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White Dagoba Temple of Beijing
CCNPIC  By Tony Xie

White Dagoba Temple (Baita Si) is located at the Western District inside Beijing City. It got its name from a white old dagoba inside the temple. The White Dagoba standing over 50 meters high. It is the largest Dagoba from the Yuan dynasty (1280-1368AD) still in existence. The temple was completed in under the supervision of a Nepalese architect and it was considered an aesthetic masterpiece. White Dagoba Temple originally had the name "Temple of Great Holy Longevity and Eternal Peace". It was named "Miaoyingsi" after it was rebuilt in the Ming Dynasty (1368 - 1644). The common people call the Temple by its more popular name, the White Dagoba Temple.

008-9947 北京白塔寺(妙应寺)

White Dagoba Temple (Baita Si or Miaoyong Si) 


The White Dagoba has its own history of more than 700 years. It was initially built from 1271 to 1279 during the Yuan Dynasty and was designed and constructed by a famous Nepali at that time. In the same year after the dagoba was built, a magnificent temple was constructed with the dagoba as its centerpiece. Altogether, this Nepali built three dagobas in the whole of China, one in Tibet, one in Wutai Mountain, in Shanxi Province (one of the four famous Buddhist mountains in China) and the third one here in White Dagoba Temple. These dagobas are the combinations of Chinese and Nepalese cultures.


The construction of dagobas on a large scale reflected the exploitation of Lamaism by the ruling class during the Yuan Dynasty to carry out ideological domination. During the Ming and Qing dynasties Lamaism continued to develop in China and more Lamaist dagobas were erected. Dagnhas, in fact, became the main style for tombs of eminent Buddhists, monks and lamas alike, so they were also called monks' tombs. The most famous Lamaist dagobas include the White Dagoba at Tayuan Temple on Wutai Mountain, the White Dagoba at Beijing's Beihai Park, and the White Dagoba at Lianxing Temple by the Slimmer West Lake in Yangzhou. Sometimes a single temple has several dozen or several hundred such dagobas. Some pagodas built on vajrasanas or across roads also have such a structure on top.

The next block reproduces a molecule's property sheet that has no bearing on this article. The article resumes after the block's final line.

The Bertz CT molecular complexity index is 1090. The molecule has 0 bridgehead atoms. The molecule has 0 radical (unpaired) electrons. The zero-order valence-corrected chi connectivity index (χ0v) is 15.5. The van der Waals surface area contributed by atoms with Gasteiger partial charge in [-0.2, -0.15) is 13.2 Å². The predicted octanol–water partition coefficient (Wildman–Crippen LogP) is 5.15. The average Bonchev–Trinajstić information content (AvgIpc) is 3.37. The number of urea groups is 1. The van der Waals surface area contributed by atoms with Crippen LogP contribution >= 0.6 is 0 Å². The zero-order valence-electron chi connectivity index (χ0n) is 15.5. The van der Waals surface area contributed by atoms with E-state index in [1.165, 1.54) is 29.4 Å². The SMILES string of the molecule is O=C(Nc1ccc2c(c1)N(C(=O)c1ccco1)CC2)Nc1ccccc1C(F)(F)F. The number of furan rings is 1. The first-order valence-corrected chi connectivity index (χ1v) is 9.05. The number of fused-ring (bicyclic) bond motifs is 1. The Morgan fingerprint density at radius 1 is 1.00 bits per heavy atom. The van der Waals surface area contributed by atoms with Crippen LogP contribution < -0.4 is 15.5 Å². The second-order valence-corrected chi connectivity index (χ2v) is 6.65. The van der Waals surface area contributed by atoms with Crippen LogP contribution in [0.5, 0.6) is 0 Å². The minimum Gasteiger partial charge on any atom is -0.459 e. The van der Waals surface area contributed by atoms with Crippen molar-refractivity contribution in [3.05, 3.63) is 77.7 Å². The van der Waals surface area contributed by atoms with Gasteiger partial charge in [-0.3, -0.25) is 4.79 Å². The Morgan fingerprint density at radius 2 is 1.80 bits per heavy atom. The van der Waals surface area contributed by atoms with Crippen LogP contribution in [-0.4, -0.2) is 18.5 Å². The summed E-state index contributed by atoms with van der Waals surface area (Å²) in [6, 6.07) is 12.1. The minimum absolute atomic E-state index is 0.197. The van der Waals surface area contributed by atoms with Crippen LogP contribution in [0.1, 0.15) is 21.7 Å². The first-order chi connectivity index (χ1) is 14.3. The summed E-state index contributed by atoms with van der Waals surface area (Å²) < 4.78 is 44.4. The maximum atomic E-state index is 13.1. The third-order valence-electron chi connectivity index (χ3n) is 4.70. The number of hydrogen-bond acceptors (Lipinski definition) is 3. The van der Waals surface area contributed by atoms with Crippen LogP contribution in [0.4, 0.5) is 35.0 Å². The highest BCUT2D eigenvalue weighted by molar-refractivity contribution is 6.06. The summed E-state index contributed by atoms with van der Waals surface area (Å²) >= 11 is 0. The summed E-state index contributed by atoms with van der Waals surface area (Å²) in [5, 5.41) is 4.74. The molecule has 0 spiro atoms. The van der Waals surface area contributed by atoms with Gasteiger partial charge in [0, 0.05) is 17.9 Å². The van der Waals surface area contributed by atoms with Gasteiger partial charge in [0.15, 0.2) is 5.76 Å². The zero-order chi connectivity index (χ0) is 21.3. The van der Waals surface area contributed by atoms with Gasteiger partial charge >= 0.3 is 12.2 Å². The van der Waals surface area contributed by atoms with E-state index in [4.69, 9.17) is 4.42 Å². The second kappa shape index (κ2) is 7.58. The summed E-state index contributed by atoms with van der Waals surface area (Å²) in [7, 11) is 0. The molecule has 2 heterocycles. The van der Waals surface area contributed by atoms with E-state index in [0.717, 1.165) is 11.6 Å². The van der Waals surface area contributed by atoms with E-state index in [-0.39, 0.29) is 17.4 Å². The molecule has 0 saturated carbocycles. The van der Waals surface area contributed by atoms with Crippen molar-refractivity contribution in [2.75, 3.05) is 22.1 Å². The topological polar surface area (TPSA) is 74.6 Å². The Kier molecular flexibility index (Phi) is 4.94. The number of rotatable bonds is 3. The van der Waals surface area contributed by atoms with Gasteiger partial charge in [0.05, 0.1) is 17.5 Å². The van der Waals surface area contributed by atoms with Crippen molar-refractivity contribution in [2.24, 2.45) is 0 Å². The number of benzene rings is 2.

008-9958 北京白塔寺(妙应寺)白塔

White Dagoba of White Dagoba Temple 


In 1368 during the Yuan Dynasty, the Temple was destroyed by thunder and fire, only the dagoba remained intact. The Temple was reconstructed in 1457 during the Ming Dynasty and was repaired in the following dynasties. Most of the buildings you can now see inside the Temple were constructed in the Qing Dynasty (1644 - 1911).


Renovated in 1998 and 2003, this temple features the largest Tibetan pagoda (also called chorten, dagoba or stupa) in China, towering over the neighborhood at 51m (167 ft.) tall.

008-9950 北京白塔寺(妙应寺)

White Dagoba Temple (Baita Si or Miaoyong Si) 


There are altogether three Halls in White Dagoba Temple. The first one is exhibits on the history of the temple, as well as a display of several of the priceless Buddhist treasures that were discovered when the Pagoda was being renovated in 1978. The second Hall is an impressive display called the Hall of 10,000 Buddhas. Al-though there are not actually 10,000 statues in the Hall, there are over 7,000 of them, Walking into the Hall is a breathtaking sight, the place is literally covered in Buddha statues on all four walls. Behind this Hall is the Hall of Seven Buddhas, Which is home to seven large Buddha statues, as opposed to the thousands of little ones, behind this is the White Pagoda itself. Although visitors are not allowed to go up on the Pagoda itself, there is really not much to go up on, there are no doors leading into the structure.


The White Dagoba is fifty one meters high like a gourd. The whole body was covered by chalkiness.Its upper part is like a conic neck divided into three fragments.


Its base is a three-layered square with a height of nine meters. Thirty six copper bells hang to a tray, also made of copper, under the roof of the dagoba. They sound beautifully well when wind blows unto them. This dagoba is on the opposite side of the White Dagoba in Beihai Park and fifteen meters higher. The Temple's White Dagoba is the biggest in Beijing and is considered the largest Lama Stupa of the Yuan Dynasty (1271 - 1368) in present day China. There are many precious Buddhist cultural relics hidden inside the roof of the dagoba and are now displayed at the Temple. For example, there are the scriptures written by Emperor Qianlong of the Qing Dynasty, and the little carved Buddhas figures.


The temple has undergone numerous reconstructions. The Dajue Dian (Hall of the Great Enlightened Ones), the first building, contains thousands of little Buddhas in glass cases, set into the columns. An earthquake in 1976 turned up numerous artifacts, some of which are now on display in the museum. You'll find Buddhist statuary demonstrating ritualistic hand positions (mudra), a sutra copied out by the Qianlong emperor, and vivid thangka (silk hangings depicting Buddhist images). Just to the east is a potentially fascinating temple, Lidai Diwang Miao (Temple for Emperors of Past Dynasties). Constructed during the 1530s to house the ancestral tablets of the emperors of "Chinese" dynasties -- the Han, Tang, and Song, it was expanded by Qing emperors to include not only their Ming predecessors, but also the "barbarian" rulers of the Liao, Jin, and Yuan.


The Temple was formally opened in 1980. (CCNPIC Tony Xie)

(Article Resource:
Cooperation Hotline